Return to Home Page

January 1, 2013

New Year’s Resolutions for the Vagabond

With the New Year upon us, thoughts naturally turn to new beginnings, the continuation of the adventure and living the next phase with intentionality and purpose. For those of us with tendencies toward the vagabond life, may I suggest three resolutions to guide your journey?
From my family, on the fringe of the jungles of Borneo on the coast of the South China Sea, to you and yours, the very happiest of new years, and may you find joy in the journey, no matter where your feet take you.
1. Be Where You Are

Travel has very little to do with location. The reality is, that we are all traveling, all the time. Some of us just move around more than others. What we love about “travel” is the newness, the adventure, the heightening of our senses by exploring the unexpected and the freedom from our every day routine. When we’re “home” we’re desensitized by the familiar. We cease to really “see” our surroundings, the beauty of our culture and the  adventure all around us.

As anyone who’s been on the road for a long time will tell you, “home” can be found anywhere, as can the excitement of “travel.” It’s all about perception. It happens inside your own head.

Instead of living for the next adventure, or spending the time you’re on it longing for home, strive, this year, to simply be where you are. Open your eyes and your heart, at home and abroad and you’ll find that life is one big trip of epic proportions.

 2. Pack Less Stuff

You make that resolution every time you travel, and yet, you’re struggling with baggage at every turn. Forget a roller bag if you’re traveling anywhere outside the first world. What do you really need? Well, “need” is relative, but for us, on a long haul trip: 3 outfits, including the one you’re wearing, the pair of shoes on your feet, a jacket, your journal and a camera. Nada Mas. Put that in a bag and take a two mile walk. How do you feel? Add to it if you must, but make sure you can still comfortably carry it for several miles. I promise you that frustration on the road is in direct proportion to the amount of crap you’re trying to move from place to place.

Freedom is found in minimalism.

3. Quit Comparing

Just quit it. Opt out of the culture of “bigger, better, faster, or slower.” It’s not about who’s been to more places, ticked off the continents faster, has been on the road longer, or speaks more languages. It’s not about the number of flags you’ve collected, or mountains you’ve climbed, literally, or figuratively.

Of course it’s natural to talk about our journeys with other travelers, but we’ve all sat in the hostel common with the blow-hard who’s on about the number of places he’s kite surfed in his ten year career as beach bum and watched the crestfallen face of the girl who’s on her third week of twelve who really thought people would be excited to hear about her journey. Be excited to hear about her journey. Those first days, weeks, heck, from my perspective even years on the road are life changing in a way that we sometimes lose sight of later. If you’re that girl, your journey is no less than his, in fact, it may well be more.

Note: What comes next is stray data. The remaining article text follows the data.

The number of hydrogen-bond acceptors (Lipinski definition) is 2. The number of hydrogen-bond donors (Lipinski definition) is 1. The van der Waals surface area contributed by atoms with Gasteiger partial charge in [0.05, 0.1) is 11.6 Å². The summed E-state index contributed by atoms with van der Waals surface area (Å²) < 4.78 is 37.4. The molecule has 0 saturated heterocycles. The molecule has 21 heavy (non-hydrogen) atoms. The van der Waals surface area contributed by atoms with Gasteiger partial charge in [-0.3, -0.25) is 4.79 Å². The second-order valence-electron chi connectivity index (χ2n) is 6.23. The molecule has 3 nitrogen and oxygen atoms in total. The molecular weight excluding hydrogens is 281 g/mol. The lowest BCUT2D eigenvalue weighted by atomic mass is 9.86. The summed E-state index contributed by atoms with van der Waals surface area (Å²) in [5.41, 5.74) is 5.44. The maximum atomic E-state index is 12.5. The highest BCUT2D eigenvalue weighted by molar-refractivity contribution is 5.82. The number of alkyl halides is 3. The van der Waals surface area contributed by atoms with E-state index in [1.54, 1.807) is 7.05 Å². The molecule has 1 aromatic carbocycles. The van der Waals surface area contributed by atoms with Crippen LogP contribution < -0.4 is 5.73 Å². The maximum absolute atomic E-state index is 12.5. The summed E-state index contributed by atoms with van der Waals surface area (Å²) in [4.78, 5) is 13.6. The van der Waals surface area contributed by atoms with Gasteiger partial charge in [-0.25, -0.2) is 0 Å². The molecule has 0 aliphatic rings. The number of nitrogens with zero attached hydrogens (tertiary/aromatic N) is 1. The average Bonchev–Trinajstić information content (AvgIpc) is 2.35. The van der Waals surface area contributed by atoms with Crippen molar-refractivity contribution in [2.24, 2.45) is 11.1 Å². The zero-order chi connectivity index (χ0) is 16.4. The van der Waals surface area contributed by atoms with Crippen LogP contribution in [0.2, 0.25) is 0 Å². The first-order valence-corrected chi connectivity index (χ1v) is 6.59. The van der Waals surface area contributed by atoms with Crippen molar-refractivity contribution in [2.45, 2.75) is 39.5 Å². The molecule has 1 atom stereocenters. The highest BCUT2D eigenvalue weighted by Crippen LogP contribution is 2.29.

Instead of fulfilling the burning desire to trump everyone in the room with your fantastic travel record, how ‘bout shutting up and listening more?

In my experience, there is much to learn from each person we meet, if we have the humility to submit ourselves to their tutelage.

Posted by | Comments (3) 
Category: General, Vagabonding Advice, Vagabonding Life


3 Responses to “New Year’s Resolutions for the Vagabond”

  1. Skiorganizers Says:

    Jenny, Happy new year to you! Great new year’s resolutions. I really hope we all can make this resolution possible. One of my resolutions this year is to travel more. Maybe travel to Asia is really great.

  2. Will Jackson - The Bearded Wanderer Says:

    That’s all extremely sound advice.

  3. Jennifer Miller Says:

    Thanks folks! Happy New Years to you as well! Journey on!

Leave a Reply

Main

Bio

Books

Stories

Essays

Video

Interviews

Events

Writers

Marco

Paris

Vagabonding.net

Contact


Vagabonding Audio Book at Audible.com

Marco Polo Didnt Go There
Rolf's new book!


Vagabonding
   Vagabonding

RECENT COMMENTS

Roger: Without a doubt, travel should broaden your belief system. If it doesn’t,...

Rolf Potts: Good stuff, Barbara — thanks. Several of these apps were new to me.

Michelle Anderson: Great post and it’s a frequent question I’m asked as...

Pauline: Thank you so much for this. I am off on my first solo trip in May and this...

Pauline: Thank you so much for this. I am off on my first solo trip in Map and this...

Julia Wright: Barbara thank you for being the helpful person you are. The world needs...

Kathryn: Wow, I hope someone explained to the guy with the speaker that you can these...

Caroline: Thanks for the comment, Roger! Yes I agree, these kinds of incidents usually...

Andy: I know him personally, and he is NOT Rod Stewart, he’s actually a therapist...

Roger: Very good post Caroline. I can remember several automotive...

SPONSORED BY :



CATEGORIES

TRAVEL LINKS

ARCHIVES

RECENT ENTRIES

Vagabonding Field Report: Hanoi, Vietnam
Foreign news should offer us a means by which to humanize the Other
Lessons learned on the road vs. lessons learned in school
Must-have smart phone travel apps
People from cultures that prize individualism tend to misapprehend cultures that don’t
Mister Universe
Vagabonding Case Study: Nellie Huang
Especially the disasters are worth it
The secret of travel is to approximate the life of a local
A day spent wandering a city never gets old


Subscribe to this blog's feed
Follow @rolfpotts